Skip to main content Skip to office menu Skip to footer
Capital IconMinnesota Legislature

‘Brandon’s Law’ is now law

Published (5/8/2009)
By Mike Cook
Share on: 

A new law is designed to help find missing and endangered adults more quickly.

Sponsored by House Minority Leader Marty Seifert (R-Marshall) and Sen. Dennis Frederickson (R-New Ulm), “Brandon’s Law,” signed by Gov. Tim Pawlenty May 7 expands the state’s missing children’s law to include adults who go missing under dangerous circumstances. It takes effect July 1, 2009.

The law is named after Brandon Swanson, whose car got stuck in a ditch near Taunton along the Lincoln and Lyon county line in southwest Minnesota on May 14, 2008. As his parents were on their way to help, the cell phone connection went dead at 3:10 a.m. He hasn’t been heard from since.

Brandon’s parents, Brian and Annette Swanson, and his sister Jamine were in attendance during the governor’s signing ceremony.

The law will require law enforcement to take a missing persons report without delay after notification of someone missing under dangerous circumstances, no matter the missing person’s age; immediately conduct a preliminary investigation to determine if the person is missing, and whether the person is endangered; and promptly notify all other law enforcement agencies of the situation. It clarifies that the agency taking the report be the lead agency in the investigation.

Law enforcement will be required to seek additional information — including DNA samples, dental records, X-rays, photographs and fingerprints — if the missing person is not found within 30 days.

A working group will be convened to create a standardized form for law enforcement to use when taking a missing persons report, and to develop “a model policy that incorporates standard processes, procedures, and information to be provided to interested persons regarding developments in a missing person case.” Its work is to be complete by Sept. 1, 2009.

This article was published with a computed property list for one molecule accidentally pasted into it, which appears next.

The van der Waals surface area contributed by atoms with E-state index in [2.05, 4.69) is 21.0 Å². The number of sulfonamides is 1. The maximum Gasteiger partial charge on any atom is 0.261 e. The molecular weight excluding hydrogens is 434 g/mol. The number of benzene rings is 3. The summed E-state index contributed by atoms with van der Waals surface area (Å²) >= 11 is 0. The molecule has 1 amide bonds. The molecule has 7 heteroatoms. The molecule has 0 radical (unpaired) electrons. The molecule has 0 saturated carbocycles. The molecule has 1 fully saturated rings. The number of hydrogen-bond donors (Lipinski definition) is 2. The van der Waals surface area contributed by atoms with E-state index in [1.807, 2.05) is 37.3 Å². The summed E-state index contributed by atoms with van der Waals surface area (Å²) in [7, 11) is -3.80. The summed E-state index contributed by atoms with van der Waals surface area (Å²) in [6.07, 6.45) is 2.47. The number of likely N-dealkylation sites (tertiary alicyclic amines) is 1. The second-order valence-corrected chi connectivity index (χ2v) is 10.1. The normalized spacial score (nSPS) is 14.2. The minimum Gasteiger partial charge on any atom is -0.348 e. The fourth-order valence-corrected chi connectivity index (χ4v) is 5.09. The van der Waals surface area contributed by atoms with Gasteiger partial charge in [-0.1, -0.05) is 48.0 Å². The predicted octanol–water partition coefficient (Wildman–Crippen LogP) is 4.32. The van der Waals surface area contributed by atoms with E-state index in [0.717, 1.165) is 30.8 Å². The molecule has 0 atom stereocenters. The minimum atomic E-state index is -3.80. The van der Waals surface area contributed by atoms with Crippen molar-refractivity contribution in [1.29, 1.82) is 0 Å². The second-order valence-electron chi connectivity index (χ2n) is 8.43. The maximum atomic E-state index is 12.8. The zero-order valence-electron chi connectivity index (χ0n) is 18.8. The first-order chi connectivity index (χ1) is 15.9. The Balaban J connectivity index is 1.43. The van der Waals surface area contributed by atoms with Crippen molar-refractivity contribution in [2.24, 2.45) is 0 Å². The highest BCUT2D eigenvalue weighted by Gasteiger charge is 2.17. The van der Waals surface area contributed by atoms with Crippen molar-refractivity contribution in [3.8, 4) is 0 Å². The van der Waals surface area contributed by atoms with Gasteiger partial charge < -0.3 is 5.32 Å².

The Jon Francis Foundation has agreed to pay the approximate $10,000 cost for the working group. Francis, a 24-year-old Stillwater native, was missing for more than a year in Idaho’s Sawtooth Mountains before his remains were found on July 24, 2007. The parents of Jon Francis, David and Linda Francis, were also at the signing ceremony.


Session Weekly More...

Session Weekly Home

Related Stories

Turn your key and breathe
House approves ignition interlock bill that would let DWI offenders drive sooner
(view full story) Published 4/29/2010

Minnesota Index: Crime and punishment
Figures and statistics on crime in Minnesota.
(view full story) Published 3/18/2010

Red River Basin: ‘Here we go again’
Flood-prone communities look to keep their heads above water
(view full story) Published 3/4/2010

At Issue: Courts and corrections backing
Public safety finance bill awaits gubernatorial action
(view full story) Published 5/15/2009

At Issue: Corrections, courts funding concerns
Omnibus public safety finance bill gets mixed reaction from House
(view full story) Published 5/1/2009

At Issue: Sex offenders, courts and corrections
Omnibus public safety policy bill headed to conference committee
(view full story) Published 4/24/2009

At Issue: Helping to find missing adults
House vote expected soon on ‘Brandon’s Law’
(view full story) Published 4/17/2009

Minnesota Index: Keeping Minnesotans safe
Figures and statistics on the state patrol and fire marshals in Minnesota
(view full story) Published 3/20/2009

Minnesota Index: See you in court
Figures and statistics on Minnesota's court system
(view full story) Published 2/27/2009

Minnesota Index: 'The Graybar Hotel'
Figures and statistics on Minnesota's prison population
(view full story) Published 1/16/2009